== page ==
Pedestrian itinerary in the street "Betis".
Construction project of a Pedestrian Itinerary on the right bank of the Basin of Guadalquivir , in the section between the existing dock on "Calle Betis" and the Area south of "Kiosko de las Flores". Seville. Spain.
The natural bank of the Guadalquivir river was consolidated as formalized from the eleventh century, as already stated in the year 1022 the urban character of Triana township; however, it was not until 1171 when it began its delimitation. His name has fluctuated between "street", "sidewalk", "vera" or "river bank" ( 1433-1691 ) to the current dating back to 1859.
Undoubtedly entire Triana riverfront was occupied at least since Romans times- by the activities of fishermen, boatmen, small potteries and an incipient trading. The old trail that went through there with the construction of the Bridge of Boats and the Castle is split into two parts. A rear Castilla street and the other between "El Altozano" to Ports. It is after the conquest, when the last stretch, begins to be populated by the growing popularity of navigation and trade. The street that is formed by a series of homes parallel to the river is cited for the first time as King Street in the Census from 1431.
Street reached its zenith during the trade with the Indies that became the most important suburb, and where abounded notable buildings, inns, bathhouses, places of entertainment ... etc. and where you welcomed the components of fleets, all regardless of their large concentrated more in the area of industrial and commercial ports. The loss of that trade, the disappearance of the Brotherhood of Merchants and rising floods of the Guadalquivir eventually ruin it. It was in the month of June 1787 when he start to build a large seawall on piloting prevented many houses should fall from his bank. The seawall who started from the guard room of the bridge, was continued in successive years until Calle Duarte, building on its length two piers with ramps that allow ships to reach the beasts that carry the effects of embarkation and disembarkation. The rest of the street did not need this defense work because the houses were separated from the shore.
It was once an earthen and paved and cobbled street then, constituting a time one of the reefs of Triana , ending finally paved.
Today the curbside Betis is one of the most distinctive and significant free spaces of the city, both for its historical value as being a visual reference of Triana, but paradoxically, despite its uniqueness, the space it is underused, mainly due to two factors, its topography and difficult or no access to the area, to be occupied by administrative hostelry concessions, difficulting, and sometimes do not allowing, the permeability of space.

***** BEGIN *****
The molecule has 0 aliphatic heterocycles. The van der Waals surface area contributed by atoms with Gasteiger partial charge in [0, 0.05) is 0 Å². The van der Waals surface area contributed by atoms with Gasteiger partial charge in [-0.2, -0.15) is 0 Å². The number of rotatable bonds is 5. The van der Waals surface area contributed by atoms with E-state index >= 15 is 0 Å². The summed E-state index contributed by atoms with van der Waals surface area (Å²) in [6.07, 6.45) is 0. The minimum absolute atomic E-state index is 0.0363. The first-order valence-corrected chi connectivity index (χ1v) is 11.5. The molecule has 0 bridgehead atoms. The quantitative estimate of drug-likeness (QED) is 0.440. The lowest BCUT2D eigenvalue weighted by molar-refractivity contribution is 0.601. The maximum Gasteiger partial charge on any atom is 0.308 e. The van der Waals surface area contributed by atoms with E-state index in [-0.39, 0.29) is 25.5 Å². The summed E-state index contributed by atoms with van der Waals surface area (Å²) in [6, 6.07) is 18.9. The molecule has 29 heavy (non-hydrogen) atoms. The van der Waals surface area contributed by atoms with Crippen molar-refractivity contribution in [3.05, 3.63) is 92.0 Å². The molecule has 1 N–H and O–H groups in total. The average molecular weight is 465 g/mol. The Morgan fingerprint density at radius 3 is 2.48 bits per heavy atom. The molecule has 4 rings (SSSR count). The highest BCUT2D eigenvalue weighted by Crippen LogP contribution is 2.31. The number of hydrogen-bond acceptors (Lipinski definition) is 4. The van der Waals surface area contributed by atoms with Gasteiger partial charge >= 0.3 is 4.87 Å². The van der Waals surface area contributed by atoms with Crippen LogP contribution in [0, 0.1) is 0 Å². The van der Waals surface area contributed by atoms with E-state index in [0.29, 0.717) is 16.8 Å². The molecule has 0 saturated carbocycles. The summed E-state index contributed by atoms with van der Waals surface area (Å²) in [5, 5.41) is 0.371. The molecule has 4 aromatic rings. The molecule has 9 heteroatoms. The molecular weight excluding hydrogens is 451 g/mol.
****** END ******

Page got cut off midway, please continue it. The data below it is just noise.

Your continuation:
Within this stretch of river are two distinct areas, ranging from the Triana bridge to Calle Duarte and the other from the same street to the bridge of San Telmo.
The first is mainly characterized by the imposing presence of the Malecon (it was built in 1787 to protect the homes of the current Betis street of the avenues of the river) and access ramps to the jetties that lead to a narrow promenade of small size.
The other area from the street Duarte is configured as a large tree mass arranged on a steep terrain, where at the top, on a flat surface at street level Betis strip, different administrative hostelry concessions that break the continuity of it and distorts the image of riparian forest walk or until relatively recently when it was held shrimping harbor.
Accessibility to the water level here is even more difficult than in the previous case due to fencing of concessions, the lush vegetation and steep slopes there once exceeded the flat strip above.
The project is located at the intersection of these two very different areas mentioned above, and the operation is presented as an opportunity to introduce a link between them, thus establishing continuity in the riverside promenade, both at the water level, as Betis street level.
In this context, the project aims to recover from contemporary conceptions this space, integrating it into the urban fabric through an itinerary that will enhance the relationship with the environment and access to the water surface, which can be registered with comfort this area of difficult access, and that preserves and respects the peculiar topography, urban, social and, historical site, -features slopes, skewed access and exuberance of vegetation-.
The pathway enriches the visual and spatial experience of the area through a sensitive relationship with the environment; has a non-linear character, sinuous and widen the street; it is introduced by the riparian forest, it circumvents the trees and allows a view nuanced and perpendicular to the opposite bank, which contrasts with the surprising and sharp perspective that is becoming present to descend the subtle ramp to the lower deck, a flat surface, ethereal, straight, precise lines that functions as a lookout and place of stay.
If at water level the fundamental idea is to enhance the roundness and the image of the ride setting parallel paths to the shore, which in future allow the construction of a river ride right bank of the basin, the upper bound the intention is to recover the riparian forest from current assumptions, where only small transverse records traversing great tree mass and relate it to the lower platform appear.